In conclusion, the present study successfully incorporates the thermoregulation issue into research on the host–affiliate relationships between freshwater fish and mussels. Despite the fact that radiotelemetry with physiological sensors could be used to study parasite load in fish (Broell et al., 2016), measurement of temperature data with the radiotelemetry equipment is rarely conducted in the wild (Adelman et al., 2014). However, laboratory results do not necessarily mirror the true behavioural features of animals in their native habitats (Calisi and Bentley, 2009). This fact is important to consider, especially in studies like ours, due to specificities of the observed parasite–host system. Freshwater pearl mussels develop on their host from late summer to late spring, which makes it impossible to simulate natural temperature variability, a crucial aspect related to the goal of our study. The findings presented here indicate that parasitised S. trutta change their thermal preferences as a specific response, suggesting that the observed parasite–host system is more complex and complicated than expected. Further research is needed to answer the questions that were revealed by our study in more detail. Precise identification of these relationships will obviously depend on high-quality longitudinal data (Ezenwa et al., 2016). This research should be conducted as soon as possible because M. margaritifera numbers are decreasing and ongoing changes in natural thermal regimes through climate change can violate the basis of this relationship.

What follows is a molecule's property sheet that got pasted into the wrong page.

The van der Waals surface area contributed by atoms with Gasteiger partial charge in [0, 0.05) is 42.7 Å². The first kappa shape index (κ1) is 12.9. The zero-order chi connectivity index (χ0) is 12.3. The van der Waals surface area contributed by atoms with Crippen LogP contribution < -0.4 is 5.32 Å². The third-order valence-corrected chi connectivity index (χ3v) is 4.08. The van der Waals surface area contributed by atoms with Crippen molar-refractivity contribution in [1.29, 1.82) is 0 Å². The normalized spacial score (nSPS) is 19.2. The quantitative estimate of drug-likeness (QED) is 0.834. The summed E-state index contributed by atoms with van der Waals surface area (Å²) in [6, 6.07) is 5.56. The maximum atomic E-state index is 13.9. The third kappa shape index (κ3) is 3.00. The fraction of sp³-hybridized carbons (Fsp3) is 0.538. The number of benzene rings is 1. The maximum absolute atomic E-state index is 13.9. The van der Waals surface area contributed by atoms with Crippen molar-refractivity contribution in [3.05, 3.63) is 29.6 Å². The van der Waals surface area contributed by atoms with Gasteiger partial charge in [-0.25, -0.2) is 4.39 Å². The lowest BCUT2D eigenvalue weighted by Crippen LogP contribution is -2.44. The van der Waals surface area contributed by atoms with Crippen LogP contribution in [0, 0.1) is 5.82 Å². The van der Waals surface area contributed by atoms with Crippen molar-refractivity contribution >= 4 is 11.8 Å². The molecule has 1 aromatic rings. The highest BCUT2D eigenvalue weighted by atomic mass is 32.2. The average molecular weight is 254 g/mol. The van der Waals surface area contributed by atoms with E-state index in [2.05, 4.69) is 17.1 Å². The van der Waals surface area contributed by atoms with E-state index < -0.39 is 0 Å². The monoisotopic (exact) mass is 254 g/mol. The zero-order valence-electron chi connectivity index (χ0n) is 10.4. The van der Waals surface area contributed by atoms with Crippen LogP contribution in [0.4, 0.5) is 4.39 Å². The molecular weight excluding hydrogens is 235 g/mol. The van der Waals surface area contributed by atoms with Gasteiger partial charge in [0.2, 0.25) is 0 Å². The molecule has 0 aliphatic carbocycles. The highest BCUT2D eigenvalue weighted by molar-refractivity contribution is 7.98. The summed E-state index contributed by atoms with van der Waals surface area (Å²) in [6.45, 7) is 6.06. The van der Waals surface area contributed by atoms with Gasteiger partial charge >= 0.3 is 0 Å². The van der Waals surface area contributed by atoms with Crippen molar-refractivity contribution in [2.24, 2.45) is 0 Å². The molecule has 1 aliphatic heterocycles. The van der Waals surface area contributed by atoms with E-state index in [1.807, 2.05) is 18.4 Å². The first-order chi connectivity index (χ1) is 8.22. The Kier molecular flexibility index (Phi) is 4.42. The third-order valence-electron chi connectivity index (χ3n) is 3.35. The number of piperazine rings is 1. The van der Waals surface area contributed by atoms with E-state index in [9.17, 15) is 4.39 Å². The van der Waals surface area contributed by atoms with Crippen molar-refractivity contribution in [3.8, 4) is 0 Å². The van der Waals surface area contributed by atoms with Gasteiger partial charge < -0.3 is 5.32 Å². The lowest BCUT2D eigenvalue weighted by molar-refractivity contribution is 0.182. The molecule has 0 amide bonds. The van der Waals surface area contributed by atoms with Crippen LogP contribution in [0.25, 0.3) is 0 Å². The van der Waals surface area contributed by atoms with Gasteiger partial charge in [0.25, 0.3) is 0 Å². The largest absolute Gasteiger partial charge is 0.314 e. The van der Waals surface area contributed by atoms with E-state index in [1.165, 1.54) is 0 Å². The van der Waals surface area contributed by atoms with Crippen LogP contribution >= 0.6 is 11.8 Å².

Acknowledgements

The authors wish to thank Prof. K. Gilmour and the anonymous reviewers for valuable and constructive comments on earlier versions of the manuscript.

Footnotes

Author contributions

All co-authors contributed to collection of data, design of the experiments and other work related to manuscript preparation. Writing - original draft: P.H.; Writing - review & editing: O.S., K.D.

Funding

Support was obtained from the Czech Science Foundation (grant no. 16-06498S).

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Competing interests

The authors declare no competing or financial interests.